Man Your Weather Stations!
By J.E. Szech
The area around the basement door is wet. Again. It’s a familiar tale in northern Anne Arundel County. The basement is waterproofed but the tiniest of drains in the basement stairwell is clogged with leaves, or lint, or whatever critter has decided to make a home for the season. Sure I could get one of those moisture alarms, which is fantastic if you’re home to hear it. I guess I could install something that connects to my phone? Meh, I’m too connected as it is. I finally decide my best bet is to start monitoring my own weather system in Linthicum. I’ll miss you Bob Turk. You’re moustachioed face and pleasant voice have guided me for years, but I’m going on my own. I’m buying a home weather station.
Full disclosure, for years my best friend has been a ‘weather nerd’. I was relentless in my teasing him over the hours he would spend monitoring The Weather Channel. He spoke of pressure systems and fronts. Millibars and knots. Accumulation. Oh yes! There will be accumulation! I paid little attention, I wear shorts when its thirty degrees and I am not sure that I have ever owned an umbrella. Who am I? The Penguin? Something changed this winter though, maybe it was above average rainfall or the thought of being out of work for a few days shoveling snow, but I decided that weather was my new thing.
Doing your research on a weather station is relatively easy. I jumped on the web and quickly established a budget of $200.00. Some home models can easily exceed $1500.00. I’m looking to monitor the local storms, not send reports to NASA, but it is nice to know that upgrades are available.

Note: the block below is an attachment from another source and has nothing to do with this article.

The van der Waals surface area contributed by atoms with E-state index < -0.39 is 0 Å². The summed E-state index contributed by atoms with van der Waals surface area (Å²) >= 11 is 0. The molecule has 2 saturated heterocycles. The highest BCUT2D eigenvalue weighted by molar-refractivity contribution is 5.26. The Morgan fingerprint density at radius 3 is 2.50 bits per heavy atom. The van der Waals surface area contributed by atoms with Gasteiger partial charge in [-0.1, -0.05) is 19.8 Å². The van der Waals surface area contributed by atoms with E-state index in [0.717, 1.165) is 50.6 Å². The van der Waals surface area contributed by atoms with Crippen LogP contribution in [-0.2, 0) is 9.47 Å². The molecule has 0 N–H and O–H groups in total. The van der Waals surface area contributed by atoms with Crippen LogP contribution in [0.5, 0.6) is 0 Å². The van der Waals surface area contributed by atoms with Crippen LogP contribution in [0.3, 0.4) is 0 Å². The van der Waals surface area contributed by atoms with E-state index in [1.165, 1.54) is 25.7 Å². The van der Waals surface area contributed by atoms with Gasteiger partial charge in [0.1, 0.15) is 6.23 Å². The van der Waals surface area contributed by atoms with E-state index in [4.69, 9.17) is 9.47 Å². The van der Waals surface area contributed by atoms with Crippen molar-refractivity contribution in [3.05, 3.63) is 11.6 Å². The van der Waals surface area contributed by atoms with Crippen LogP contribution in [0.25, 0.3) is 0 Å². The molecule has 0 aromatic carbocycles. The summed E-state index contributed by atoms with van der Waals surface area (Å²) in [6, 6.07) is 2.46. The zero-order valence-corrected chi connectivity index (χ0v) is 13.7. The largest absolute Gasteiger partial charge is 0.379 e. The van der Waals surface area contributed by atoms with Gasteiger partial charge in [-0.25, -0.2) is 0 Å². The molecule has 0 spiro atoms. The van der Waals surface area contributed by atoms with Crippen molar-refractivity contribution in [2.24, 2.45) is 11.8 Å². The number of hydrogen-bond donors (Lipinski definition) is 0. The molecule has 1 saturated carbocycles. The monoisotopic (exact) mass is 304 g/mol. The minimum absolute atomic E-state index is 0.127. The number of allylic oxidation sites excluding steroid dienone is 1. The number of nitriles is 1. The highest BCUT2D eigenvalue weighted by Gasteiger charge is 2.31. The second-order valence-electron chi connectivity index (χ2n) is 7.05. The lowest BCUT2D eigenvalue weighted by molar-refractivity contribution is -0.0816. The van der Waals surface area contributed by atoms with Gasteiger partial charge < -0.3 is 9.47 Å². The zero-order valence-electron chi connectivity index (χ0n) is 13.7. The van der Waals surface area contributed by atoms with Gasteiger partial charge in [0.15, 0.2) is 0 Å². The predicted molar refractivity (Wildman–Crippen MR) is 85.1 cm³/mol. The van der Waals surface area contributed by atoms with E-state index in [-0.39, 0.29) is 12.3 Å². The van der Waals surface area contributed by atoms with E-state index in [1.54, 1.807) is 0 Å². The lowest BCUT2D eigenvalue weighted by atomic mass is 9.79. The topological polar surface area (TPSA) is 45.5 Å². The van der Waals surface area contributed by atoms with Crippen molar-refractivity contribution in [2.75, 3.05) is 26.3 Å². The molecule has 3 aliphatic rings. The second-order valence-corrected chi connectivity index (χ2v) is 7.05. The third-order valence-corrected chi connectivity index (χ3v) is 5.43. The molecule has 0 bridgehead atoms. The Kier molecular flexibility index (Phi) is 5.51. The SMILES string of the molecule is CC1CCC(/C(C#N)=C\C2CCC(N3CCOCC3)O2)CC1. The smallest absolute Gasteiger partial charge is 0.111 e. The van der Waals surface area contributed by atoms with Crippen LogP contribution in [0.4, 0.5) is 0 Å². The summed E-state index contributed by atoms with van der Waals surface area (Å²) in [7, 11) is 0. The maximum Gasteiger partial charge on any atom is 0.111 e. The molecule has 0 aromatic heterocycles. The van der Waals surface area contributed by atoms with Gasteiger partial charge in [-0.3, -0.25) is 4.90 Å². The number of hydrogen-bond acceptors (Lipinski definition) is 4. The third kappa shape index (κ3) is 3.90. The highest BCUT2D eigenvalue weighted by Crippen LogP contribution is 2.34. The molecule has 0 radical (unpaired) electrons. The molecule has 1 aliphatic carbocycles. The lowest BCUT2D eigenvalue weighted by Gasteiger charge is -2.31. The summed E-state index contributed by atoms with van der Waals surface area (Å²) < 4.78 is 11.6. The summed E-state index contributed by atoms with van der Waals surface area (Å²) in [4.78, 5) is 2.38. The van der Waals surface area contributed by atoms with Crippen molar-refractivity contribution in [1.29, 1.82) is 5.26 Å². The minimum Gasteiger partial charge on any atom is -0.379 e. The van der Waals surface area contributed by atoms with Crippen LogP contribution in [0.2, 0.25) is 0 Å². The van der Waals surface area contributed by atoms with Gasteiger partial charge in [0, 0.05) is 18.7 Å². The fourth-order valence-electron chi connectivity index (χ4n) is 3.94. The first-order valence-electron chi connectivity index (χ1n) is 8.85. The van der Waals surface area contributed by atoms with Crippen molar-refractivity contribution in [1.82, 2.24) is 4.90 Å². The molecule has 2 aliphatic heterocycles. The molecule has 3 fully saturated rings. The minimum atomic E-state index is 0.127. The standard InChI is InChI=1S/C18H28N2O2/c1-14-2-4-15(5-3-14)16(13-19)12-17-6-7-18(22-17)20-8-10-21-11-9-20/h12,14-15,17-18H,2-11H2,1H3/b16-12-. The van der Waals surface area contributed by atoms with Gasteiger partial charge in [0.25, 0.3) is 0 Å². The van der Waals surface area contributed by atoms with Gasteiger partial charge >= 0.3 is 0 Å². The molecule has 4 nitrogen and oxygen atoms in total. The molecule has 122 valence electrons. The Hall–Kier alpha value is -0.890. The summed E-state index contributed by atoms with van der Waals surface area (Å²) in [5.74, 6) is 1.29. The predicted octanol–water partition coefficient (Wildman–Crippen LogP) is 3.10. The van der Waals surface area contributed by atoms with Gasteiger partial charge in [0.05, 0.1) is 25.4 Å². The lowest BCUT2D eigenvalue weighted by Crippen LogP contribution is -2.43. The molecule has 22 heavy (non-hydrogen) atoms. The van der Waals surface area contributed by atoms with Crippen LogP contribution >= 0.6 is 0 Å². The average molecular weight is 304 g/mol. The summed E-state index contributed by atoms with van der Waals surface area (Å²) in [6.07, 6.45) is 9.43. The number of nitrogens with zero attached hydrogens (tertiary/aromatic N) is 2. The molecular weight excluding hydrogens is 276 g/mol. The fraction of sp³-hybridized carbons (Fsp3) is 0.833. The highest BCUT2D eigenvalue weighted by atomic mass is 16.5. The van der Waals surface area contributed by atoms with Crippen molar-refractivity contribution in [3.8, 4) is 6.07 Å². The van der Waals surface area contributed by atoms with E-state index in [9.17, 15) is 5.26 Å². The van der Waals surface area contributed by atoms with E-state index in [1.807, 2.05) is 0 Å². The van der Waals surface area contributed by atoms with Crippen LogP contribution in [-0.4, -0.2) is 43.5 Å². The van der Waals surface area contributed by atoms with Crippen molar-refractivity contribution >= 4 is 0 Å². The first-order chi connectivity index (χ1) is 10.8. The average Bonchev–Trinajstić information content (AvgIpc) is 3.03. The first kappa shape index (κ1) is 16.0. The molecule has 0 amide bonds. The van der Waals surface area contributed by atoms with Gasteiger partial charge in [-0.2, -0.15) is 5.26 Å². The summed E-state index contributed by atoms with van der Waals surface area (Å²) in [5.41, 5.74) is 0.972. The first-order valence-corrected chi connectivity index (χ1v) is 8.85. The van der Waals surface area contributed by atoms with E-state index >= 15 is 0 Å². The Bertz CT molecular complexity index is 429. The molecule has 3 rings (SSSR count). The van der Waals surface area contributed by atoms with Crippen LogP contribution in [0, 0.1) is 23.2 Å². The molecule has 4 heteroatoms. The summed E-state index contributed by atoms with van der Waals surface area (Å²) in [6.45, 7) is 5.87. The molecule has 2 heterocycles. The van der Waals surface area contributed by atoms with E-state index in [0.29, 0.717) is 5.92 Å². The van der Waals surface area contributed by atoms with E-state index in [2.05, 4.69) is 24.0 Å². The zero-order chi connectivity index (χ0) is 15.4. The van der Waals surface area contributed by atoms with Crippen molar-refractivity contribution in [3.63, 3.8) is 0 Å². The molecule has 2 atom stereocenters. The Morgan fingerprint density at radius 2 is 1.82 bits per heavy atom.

After weeks of in-depth research and discussions with other local weather aficionados, I decided on an Acu-Rite 01500 weather station. It’s blue backlit screen offers a multitude of functions, is simple to operate, and even saves data that you can track through the year if you feel so inclined. I mounted the receiver unit on a fence post in the back of my yard. Placement is critical as the area should be free of overhead shade, and trees which could clog the rain collection cup. That’s right! You can measure your own rain! My wife was not nearly excited as I was over this discovery, but she feigned excitement, so that I would leave her alone and go back outside. The unit uses AA batteries to power the fan motor and transmit the data to the receiver inside your home. Once connected your system will go through a two week learning period that calibrates and adjusts to the environment.
Most home units are transmitting data using your home’s Wi-Fi connection. What made the system so appealing was the fact that I could purchase a bridge unit from Acu-Rite that allowed me to take the data from my backyard and send it directly to the site Weather Underground. This crowdsourced weather service has allowed me to monitor the weather in Linthicum from my phone with accurate wind speeds, rain totals, and approaching storm cells. On more than one occasion this more detailed forecast has given me the time to run home from work to make sure the basement was and stayed dry.
The detailed readouts on falling and rising pressure systems have also been critical when making decisions about outdoor projects, as well as letting folks with sinus issues know when they may have a rough day ahead. The Monitor also keeps tabs on the pressure, humidity and high and low temperatures in your home. Installation is simple, and I was up and running in about thirty minutes. Sure you can go to any website and get a weather report, but like home baked cookies, some things are just more fun when you do it yourself. Within a few minutes of activating my Weather Underground account I received a text from my friend informing me of what I already knew…I was a weather nerd. As we enter hurricane season, the weather watching should be interesting. Check back to the LSIA Facebook page for updates and storm preparedness tips regarding incoming storms, I’ll continue to get the best information to you from Office of Emergency Management as well as the national Weather Service when the major storms rear their heads. See you in the troposphere!